PROBE INTENSIFIED

Come arrest me, ex-KQ CEO Naikuni dares Kinoti

Naikuni said he learned of DCI’s intention from the media.

In Summary

•Naikuni says he has never been involved in any graft since he was employed to his retirement.

•He said the claims being peddled through the media that laundering of money could have happened during his time at the helm of KQ have no basis.

Former Kenya Airways CEO Titus Naikuni.
Former Kenya Airways CEO Titus Naikuni.
Image: /FILE

Former Kenya Airways CEO, Titus Naikuni on Saturday said he is ready to be grilled by Directorate of Criminal Investigations over the Sh100 billion loss at the Kenya Airways when he was the CEO. 

Naikuni who spoke on phone from his farm in Bissil, Kajiado County, said he learned of DCI’s intention from the media.

“I am telling them I am one of the tallest Kajiado Maasai and therefore my height will help investigators not to miss out on me,” said Naikuni.

 

He said the claims being peddled through the media that laundering of money could have happened during his time at the helm of KQ have no basis.

“I joined employment soon after completing my university education in 1970 and from then I have never been involved in the graft of any kind. I am now in retirement and anyone wanting me, can come over to grill me under a tree in my farm,” said Naikuni.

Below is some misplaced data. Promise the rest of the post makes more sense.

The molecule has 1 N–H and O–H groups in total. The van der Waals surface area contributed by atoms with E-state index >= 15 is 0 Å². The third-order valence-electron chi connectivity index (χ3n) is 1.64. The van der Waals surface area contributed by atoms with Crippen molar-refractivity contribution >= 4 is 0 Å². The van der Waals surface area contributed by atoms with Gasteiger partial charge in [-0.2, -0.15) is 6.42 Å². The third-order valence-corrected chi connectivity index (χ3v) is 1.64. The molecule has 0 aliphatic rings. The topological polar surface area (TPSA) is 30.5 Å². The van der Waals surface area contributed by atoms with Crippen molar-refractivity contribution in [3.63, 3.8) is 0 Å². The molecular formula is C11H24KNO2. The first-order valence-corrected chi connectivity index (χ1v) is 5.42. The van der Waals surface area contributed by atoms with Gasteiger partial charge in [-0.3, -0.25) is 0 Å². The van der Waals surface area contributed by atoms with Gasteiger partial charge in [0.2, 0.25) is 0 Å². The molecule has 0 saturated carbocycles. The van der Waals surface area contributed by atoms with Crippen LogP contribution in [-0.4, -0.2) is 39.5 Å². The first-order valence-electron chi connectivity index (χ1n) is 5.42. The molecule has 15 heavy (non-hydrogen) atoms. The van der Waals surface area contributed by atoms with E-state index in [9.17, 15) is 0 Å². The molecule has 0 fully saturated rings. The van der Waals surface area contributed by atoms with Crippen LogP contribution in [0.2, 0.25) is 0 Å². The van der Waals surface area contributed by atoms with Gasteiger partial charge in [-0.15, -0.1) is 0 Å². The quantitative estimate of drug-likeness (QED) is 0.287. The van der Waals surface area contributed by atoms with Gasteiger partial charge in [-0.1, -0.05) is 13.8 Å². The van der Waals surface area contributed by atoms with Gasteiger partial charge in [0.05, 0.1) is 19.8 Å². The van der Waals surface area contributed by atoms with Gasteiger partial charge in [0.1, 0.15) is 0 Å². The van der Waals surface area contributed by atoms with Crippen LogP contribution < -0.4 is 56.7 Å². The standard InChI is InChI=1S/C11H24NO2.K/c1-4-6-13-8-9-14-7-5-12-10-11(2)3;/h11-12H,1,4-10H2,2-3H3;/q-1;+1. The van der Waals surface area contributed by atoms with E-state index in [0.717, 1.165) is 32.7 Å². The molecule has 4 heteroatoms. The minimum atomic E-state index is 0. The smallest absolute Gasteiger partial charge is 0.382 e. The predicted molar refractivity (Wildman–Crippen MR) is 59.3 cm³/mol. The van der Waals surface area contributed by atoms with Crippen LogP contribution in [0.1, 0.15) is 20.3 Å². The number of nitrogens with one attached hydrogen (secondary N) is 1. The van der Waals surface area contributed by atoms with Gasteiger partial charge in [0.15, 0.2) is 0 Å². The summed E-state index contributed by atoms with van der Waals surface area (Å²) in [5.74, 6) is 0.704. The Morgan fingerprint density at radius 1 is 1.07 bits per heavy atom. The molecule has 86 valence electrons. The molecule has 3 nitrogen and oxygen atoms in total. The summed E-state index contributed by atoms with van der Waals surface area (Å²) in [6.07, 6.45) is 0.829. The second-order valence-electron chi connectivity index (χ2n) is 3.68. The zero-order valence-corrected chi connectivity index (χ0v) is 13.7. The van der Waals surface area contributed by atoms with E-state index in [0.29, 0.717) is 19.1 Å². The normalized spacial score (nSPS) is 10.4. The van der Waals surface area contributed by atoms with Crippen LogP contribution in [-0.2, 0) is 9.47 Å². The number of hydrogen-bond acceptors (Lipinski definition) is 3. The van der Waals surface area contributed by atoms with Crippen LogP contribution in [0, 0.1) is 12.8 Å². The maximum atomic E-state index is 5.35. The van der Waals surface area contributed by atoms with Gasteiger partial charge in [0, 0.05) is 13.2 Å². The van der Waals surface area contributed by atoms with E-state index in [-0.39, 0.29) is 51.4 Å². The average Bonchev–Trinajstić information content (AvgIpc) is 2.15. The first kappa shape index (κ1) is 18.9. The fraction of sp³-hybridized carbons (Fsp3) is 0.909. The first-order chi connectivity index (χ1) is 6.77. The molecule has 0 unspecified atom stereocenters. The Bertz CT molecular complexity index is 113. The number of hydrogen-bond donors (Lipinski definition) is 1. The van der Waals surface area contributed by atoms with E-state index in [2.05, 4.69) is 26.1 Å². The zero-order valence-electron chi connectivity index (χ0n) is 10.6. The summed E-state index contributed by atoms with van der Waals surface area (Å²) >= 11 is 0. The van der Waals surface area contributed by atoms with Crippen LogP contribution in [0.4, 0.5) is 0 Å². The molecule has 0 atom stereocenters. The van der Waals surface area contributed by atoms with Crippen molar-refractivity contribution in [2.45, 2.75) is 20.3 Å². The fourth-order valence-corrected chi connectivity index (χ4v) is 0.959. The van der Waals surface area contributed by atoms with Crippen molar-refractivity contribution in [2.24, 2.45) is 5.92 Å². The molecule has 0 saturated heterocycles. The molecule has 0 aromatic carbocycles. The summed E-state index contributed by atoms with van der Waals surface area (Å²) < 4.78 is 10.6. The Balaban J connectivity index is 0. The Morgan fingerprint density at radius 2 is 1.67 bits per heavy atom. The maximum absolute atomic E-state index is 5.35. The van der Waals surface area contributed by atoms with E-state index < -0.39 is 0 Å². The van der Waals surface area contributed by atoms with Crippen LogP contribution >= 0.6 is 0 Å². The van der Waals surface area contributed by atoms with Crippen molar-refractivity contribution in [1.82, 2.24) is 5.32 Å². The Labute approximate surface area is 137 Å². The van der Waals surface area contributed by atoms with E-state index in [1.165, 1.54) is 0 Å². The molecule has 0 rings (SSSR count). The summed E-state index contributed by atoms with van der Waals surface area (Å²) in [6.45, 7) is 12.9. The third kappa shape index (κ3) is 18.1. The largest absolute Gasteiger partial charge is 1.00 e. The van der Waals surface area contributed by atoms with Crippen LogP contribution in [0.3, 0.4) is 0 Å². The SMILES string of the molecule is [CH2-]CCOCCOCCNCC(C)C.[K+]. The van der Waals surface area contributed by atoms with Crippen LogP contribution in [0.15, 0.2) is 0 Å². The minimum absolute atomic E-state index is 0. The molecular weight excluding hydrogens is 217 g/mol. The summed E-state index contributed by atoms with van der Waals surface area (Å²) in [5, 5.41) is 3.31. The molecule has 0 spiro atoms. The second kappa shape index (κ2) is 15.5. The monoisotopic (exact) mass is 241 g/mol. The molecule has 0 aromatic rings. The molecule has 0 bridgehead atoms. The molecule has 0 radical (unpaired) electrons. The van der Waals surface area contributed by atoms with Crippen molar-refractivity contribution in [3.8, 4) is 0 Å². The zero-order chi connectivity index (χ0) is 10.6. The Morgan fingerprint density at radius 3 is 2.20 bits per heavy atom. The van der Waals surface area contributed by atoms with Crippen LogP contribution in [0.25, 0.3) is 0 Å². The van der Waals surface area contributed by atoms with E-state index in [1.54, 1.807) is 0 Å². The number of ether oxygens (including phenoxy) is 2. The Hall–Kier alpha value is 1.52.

Naikuni served in former President Daniel arap Moi’s regime’s dream team in the 1990s after he was picked by the State from Magadi Soda Mining Company where he served as MD.

After the government disbanded the dream team, former President Moi appointed him to serve as KQ CEO.

The Star on Saturday exclusively reported that DCI wants to know how and why the airline suffered huge losses when Titus Naikuni was CEO.

The Director of Criminal Investigations said had begun investigating whether Kenya Airways staff conspired to bring down the airline.

The DCI says it wants to establish how Kenya’s national carrier lost Sh100 billion between 2003 and 2014, the nine years during which former MD Naikuni was in charge.

 

“We are on this matter. We are working to unravel the looting that went on there,” George Kinoti, the DCI boss told the Star.

Forensic experts have already been deployed to comb through a mountain of company records and contracts with suppliers. 

The probe was triggered by an audit report prepared by the audit firm Deloitte four years ago.

The scope of the investigation includes verifying whether KQ staff was complicit in a global money-laundering ring. The police suspect the money from the scheme could have financed terrorism in the region.